Bullying

life stories to help us all.SM

Follow Us: 

Bullying: What Is It?

What is bullying? Bullying is all about power, and one person or group of people using their power—whether it’s physical strength, popularity or sharing embarrassing photos or information—to control or harm someone else. It can take place in person or online. The key is that the behavior is repeated over time, rather than a one-time conflict.

Unfortunately, bullying and cyberbullying are a fact of life for many kids and teens; research suggests almost half of teens have experienced cyberbullying in the past year.

Teens talk about their personal experiences, and how bystanders can help prevent bullying.

Bullying facts

Julie HertzogBullying can take many forms, including verbal, physical and social. It may involve calling someone names, taunting or making inappropriate sexual comments. Bullying can be hitting, kicking or pushing someone. It can also be excluding someone, spreading false rumors about someone, or embarrassing him or her—in person or online.

“Bullying is about an imbalance of power. That can be one person is physically larger than the other person, but it can also be about social status, so that one person is part of a group and the other person isn't,” says Julie Hertzog, director of PACER’S National Bullying Prevention Center.

Cyberbullying facts

Cyberbullying is tormenting, harassing, insulting or embarrassing someone using the internet or other technology. Cyberbullying can include sending mean or insulting text messages or emails, spreading rumors on social media sites, and posting embarrassing pictures or videos on social media sites or in chat rooms.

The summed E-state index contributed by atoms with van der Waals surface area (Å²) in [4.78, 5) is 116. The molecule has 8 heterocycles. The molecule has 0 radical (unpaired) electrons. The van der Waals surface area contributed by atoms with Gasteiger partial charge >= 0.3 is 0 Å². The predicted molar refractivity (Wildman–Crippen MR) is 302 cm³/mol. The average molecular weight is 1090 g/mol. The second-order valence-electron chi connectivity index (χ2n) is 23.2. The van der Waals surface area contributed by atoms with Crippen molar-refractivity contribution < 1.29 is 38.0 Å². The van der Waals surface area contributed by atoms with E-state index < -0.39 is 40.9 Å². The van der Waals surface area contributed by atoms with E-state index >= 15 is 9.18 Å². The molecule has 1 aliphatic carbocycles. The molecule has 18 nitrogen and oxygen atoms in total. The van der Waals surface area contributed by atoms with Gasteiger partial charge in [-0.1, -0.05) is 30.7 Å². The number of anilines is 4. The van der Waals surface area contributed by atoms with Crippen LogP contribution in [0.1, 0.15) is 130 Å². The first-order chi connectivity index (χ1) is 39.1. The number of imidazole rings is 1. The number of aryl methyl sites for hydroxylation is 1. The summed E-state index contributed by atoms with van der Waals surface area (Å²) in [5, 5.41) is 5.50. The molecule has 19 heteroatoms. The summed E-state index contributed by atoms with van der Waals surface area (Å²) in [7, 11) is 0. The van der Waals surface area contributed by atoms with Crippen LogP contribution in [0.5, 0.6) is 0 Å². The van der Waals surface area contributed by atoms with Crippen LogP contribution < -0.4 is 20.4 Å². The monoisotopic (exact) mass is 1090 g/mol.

“I see kids being bullied online more than anything else, ‘cause people are able to use more of an anonymous voice online,” says Michael, a high school senior who appears in the above video.

“I’ve seen people call people ugly, stupid, dumb, worthless,” another student told Be Smart. Be Well. “On Facebook, I’ve seen people be like, ‘You’re ugly. Why do you even have Facebook? Nobody cares about you.’”

Cyberbullying can be especially damaging because there is no escape from the bullying. It can occur 24 hours a day, and even when the person is alone or nowhere near the bully.

Cyberbullying also offers bullies a much wider audience. When bullying takes place in person, the audience is limited to the people who happen to be physically present in the school hallway, or wherever the bullying occurs. But an insulting post or embarrassing photo can reach hundreds when posted online.

“A freshman at my school was beat up and the video of it was put on Facebook and a page was made and a lot of people were liking it and commenting on it and sharing it,” says Meghan, a high school sophomore. “I thought it was worse than the original incident because there were so many more people.”

Charles F. Hollendoner“What used to be one-on-one bullying now is one-on-100 because it’s just within seconds that many people can see what was talked about, and that many people can respond or agree or disagree or whatever happens,” says Charles F. Hollendoner, a Chicago Police Department detective. “If you have one person calling you an idiot, you can probably handle that. But if one person calls you an idiot and then 300 people agree, you feel a little lonesome.”

How common is bullying?

According to the Youth Risk Behavior Surveillance System (YRBSS), a nationwide survey of high school students, 20 percent of high school students have been bullied on school property during the last year. When middle-schoolers are included, the number increases: Nearly 30 percent of 12 to 18 year olds report experiencing bullying at school or online, according to research by the U.S. Department of Education.

Other sources estimate even higher rates of bullying. According to a poll conducted by Harris Interactive for the National Crime Prevention Council, 43 percent of teens report that they have experienced some form of cyberbullying in the past year.